Court upholds Montana abortion notification law
March 31, 1997
WASHINGTON (CNN) -- The U.S. Supreme Court handed down a pair of decisions on the abortion issue Monday, upholding a state parental notification law and rejecting an appeal by students who objected to paying for a health insurance program that covered abortions.
In the parental notification case, the nine justices unanimously reversed a lower court decision that struck down a Montana state law.
The Montana law requires that an unmarried minor notify one parent at least 48 hours before she has an abortion. A judge could grant a waiver of the requirement if convinced that the minor is mature enough to make the decision independently, or if she proves that notification would go against her best interests.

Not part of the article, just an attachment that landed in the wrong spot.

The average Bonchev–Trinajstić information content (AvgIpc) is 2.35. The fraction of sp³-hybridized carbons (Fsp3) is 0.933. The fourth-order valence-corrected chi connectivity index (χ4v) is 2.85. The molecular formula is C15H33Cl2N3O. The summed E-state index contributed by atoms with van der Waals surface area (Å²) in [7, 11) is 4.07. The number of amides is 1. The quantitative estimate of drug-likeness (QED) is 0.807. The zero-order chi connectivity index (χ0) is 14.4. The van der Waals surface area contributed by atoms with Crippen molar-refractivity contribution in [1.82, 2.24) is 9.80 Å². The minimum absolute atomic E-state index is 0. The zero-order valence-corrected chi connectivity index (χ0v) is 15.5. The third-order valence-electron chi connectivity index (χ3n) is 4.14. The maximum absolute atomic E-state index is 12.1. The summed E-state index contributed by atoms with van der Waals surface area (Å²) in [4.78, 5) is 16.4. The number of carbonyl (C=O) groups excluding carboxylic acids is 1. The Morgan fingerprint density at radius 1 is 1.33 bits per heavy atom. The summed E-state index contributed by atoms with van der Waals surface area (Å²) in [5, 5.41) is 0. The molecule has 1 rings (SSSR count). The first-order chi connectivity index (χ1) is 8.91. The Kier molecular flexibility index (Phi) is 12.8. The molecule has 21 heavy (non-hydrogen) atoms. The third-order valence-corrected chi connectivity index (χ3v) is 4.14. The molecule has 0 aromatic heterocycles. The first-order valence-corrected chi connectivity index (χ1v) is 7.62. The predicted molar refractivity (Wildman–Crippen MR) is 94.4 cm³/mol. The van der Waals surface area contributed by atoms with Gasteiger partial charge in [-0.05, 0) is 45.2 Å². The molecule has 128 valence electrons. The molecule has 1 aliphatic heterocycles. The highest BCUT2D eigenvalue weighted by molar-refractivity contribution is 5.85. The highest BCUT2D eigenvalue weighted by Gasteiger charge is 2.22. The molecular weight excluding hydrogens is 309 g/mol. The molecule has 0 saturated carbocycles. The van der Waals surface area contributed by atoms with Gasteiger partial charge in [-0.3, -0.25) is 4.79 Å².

The justices said the lower court "was mistaken" when it overturned the law. Montana's law was similar enough to measures that had already passed the high court's scrutiny to be allowed to stand.
In the insurance case, the court without comment rejected an appeal by six former University of California-Davis students who argued that the schools' mandatory registration fee violated their free exercise of religion because part of it paid for a health plan that covered abortions.
Lawyers for the university argued before the court that citizens "do not have religious line-item veto power over government spending."
In other actions Monday, the court:
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